Three stubborn facts continue to obstruct the members and supporters of Community AIR, and they remain stubbornly tone-deaf in their approach to these facts. First, the environmental effects of air traffic raise regional issues, and affect people in other cities beside Toronto. And that matters, because Mayor Miller will find it much harder to get support for initiatives such as regional transit if he has alienated cities on all sides of Toronto. The members of Community AIR can claim, as they did in their latest leaflet, that the aviation activities they find intolerable on the waterfront "belong" at Pearson International Airport. Community AIR, of course, has the freedom to claim that the aviation belongs at Pearson, and that the environmental effects of aviation belong in the ears and lungs of the people in Rexdale and Malton. But Mr. Miller has to get along with the politicians who represent the voters in Rexdale and Malton, as well as North Pickering, where the GTAA wants to build an airport. Community AIR can dismiss these people and their interests; the Mayor of Toronto, not so much.

Secondly, most of the airport lands belong to Transport Canada, precisely because in Canada we depend on our transportation system for our country's economic and political health. More even than most nations, we cannot do without a system of transport that includes aviation. And while Toronto City Centre Airport can only play a minor role in the passenger transport system, reliever airports, including Toronto City Centre, typically play a much more prominent role in the medical transport system, And Toronto City Centre Airport handles, on average, ten medical flights a day. Transport Canada has no intention of ignoring the needs of those ten flights, nor will they hand the city title to the airport property for nothing.

Community AIR has one thing right: their rhetoric helped make Toronto City Centre Airport an issue that David Miller rode to victory in the Mayor's race, over at least two candidates who would, in my opinion, have done a much better job of governing. But overheated claims do not stand the test of time very well. The jet fleets pictured on David Miller's election posters in 2003 never materialized. His promise to cancel the bridge to the airport cost a great deal more than a twoonie to keep, and now, as Toronto weathers a severe recession, the success of Porter and Bombardier's Q-400 turbo-prop offers one of the few industrial good news stories we have. For a few years, the rhetoric of David Miller and his waterfront supporters captured public imagination, but Bob Deluce provided actual jobs, actual service, and some very deft branding.

But the issue does not simply involve promotion or jobs. Community AIR and their supporters have made a great many contentious claims over the years, and a good number of them have not come true. Consider the claim, made by Community AIR in the 2003 election, that Deluce Turboprops might take the Don Valley VFR corridor to go north of the city. It didn't happen. Or consider the oft-repeated argument that travelling in a Deluce turbo-prop causes more environmental harm than driving a hummer. By my calculations, based on the published fuel consumption figures for various cars, and on the published fuel load and range figures for the Q-400, flying on a Q-400 releases just slightly more greenhouse gasses than driving a car with average fuel economy, less than driving a light truck or SUV, and very considerably less than driving a hummer. Rhetoric may attract public attention, but to keep it, you have to meet actual needs, and make environmental trade-offs that make sense.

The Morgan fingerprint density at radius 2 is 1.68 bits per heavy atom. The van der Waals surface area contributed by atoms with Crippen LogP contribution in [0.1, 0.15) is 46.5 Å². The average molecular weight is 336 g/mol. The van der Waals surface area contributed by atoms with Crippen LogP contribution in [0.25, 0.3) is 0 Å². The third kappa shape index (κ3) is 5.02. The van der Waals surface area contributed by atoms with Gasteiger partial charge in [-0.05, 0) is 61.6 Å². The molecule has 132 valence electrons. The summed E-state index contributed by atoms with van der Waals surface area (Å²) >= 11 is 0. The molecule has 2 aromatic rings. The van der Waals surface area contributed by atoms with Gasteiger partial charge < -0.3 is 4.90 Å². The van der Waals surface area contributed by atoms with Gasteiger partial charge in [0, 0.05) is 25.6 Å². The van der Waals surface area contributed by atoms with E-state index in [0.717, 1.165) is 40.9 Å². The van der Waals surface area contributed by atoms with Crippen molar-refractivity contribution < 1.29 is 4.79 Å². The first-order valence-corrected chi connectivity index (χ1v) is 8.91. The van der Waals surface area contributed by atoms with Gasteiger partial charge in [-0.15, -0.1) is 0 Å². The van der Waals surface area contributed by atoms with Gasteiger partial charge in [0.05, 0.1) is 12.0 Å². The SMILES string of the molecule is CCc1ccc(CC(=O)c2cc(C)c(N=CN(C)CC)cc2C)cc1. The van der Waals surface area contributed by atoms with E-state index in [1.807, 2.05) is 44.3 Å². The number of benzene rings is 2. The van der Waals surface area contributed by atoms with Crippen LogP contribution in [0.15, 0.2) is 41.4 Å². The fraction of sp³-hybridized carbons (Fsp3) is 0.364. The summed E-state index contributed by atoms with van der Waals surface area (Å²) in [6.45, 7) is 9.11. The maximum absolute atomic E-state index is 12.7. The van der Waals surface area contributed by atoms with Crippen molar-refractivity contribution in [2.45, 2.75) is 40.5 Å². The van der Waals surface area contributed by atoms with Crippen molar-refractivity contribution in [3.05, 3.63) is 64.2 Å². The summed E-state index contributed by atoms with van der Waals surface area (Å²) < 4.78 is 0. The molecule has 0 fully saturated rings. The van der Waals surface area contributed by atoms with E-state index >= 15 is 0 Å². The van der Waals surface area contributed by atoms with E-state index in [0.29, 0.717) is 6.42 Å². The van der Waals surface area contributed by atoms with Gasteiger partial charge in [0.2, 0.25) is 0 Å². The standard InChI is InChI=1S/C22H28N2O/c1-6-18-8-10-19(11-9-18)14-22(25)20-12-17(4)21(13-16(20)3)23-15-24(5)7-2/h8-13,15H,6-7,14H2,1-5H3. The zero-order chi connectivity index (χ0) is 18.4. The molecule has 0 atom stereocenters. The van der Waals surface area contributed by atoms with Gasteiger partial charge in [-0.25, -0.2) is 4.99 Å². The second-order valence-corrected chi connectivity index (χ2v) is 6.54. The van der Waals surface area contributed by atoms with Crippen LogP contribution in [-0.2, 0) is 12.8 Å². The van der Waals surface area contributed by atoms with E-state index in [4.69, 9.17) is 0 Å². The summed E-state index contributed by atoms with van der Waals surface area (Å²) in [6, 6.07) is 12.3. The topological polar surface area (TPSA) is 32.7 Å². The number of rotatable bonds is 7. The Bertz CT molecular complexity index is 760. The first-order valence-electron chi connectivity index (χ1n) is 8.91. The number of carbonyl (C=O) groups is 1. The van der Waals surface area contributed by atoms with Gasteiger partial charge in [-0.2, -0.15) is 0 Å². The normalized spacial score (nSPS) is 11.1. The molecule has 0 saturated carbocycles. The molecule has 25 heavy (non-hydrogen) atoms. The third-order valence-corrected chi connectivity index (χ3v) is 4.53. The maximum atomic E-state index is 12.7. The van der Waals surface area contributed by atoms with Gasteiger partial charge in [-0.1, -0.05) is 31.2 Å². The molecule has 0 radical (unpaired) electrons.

Still, Community AIR had so much to do with the election of our current mayor, and enough people have expressed frustration with our current mayor over taxes and services, that Community AIR might hurt him by withdrawing their support. But who, and how, how do they intend to replace him? As far as I know, Community AIR does not have a bull-pen full of Mayoral candidates with great hair. And the arbiters of taste in Toronto have take to gushing over Bob Deluce. By continuing to insist on maximal demands, Community AIR and its supporters have set themselves up for a very likely failure.

Saturday, May 02, 2009

Abuse on a schedule...

Every spring, someone vents their rage at cyclists for violating the laws, both the actual traffic laws (red lights, stop signs) and the laws that exist only in their own minds (the ones that forbid us from filtering through stopped traffic because the sight of cheeky cyclists passing them annoys some motorists).

This spring, I find myself wondering if the papers that publish this nonsense might want, at long last, to move on. If the resentment some drivers feel at cyclists qualified as news once, it really doesn't any more. And reading the endless, dreary repetitions of the same set of grievances, I have to wonder if the papers might try to promote peaceful coexistence rather than fan the flames of resentment every year.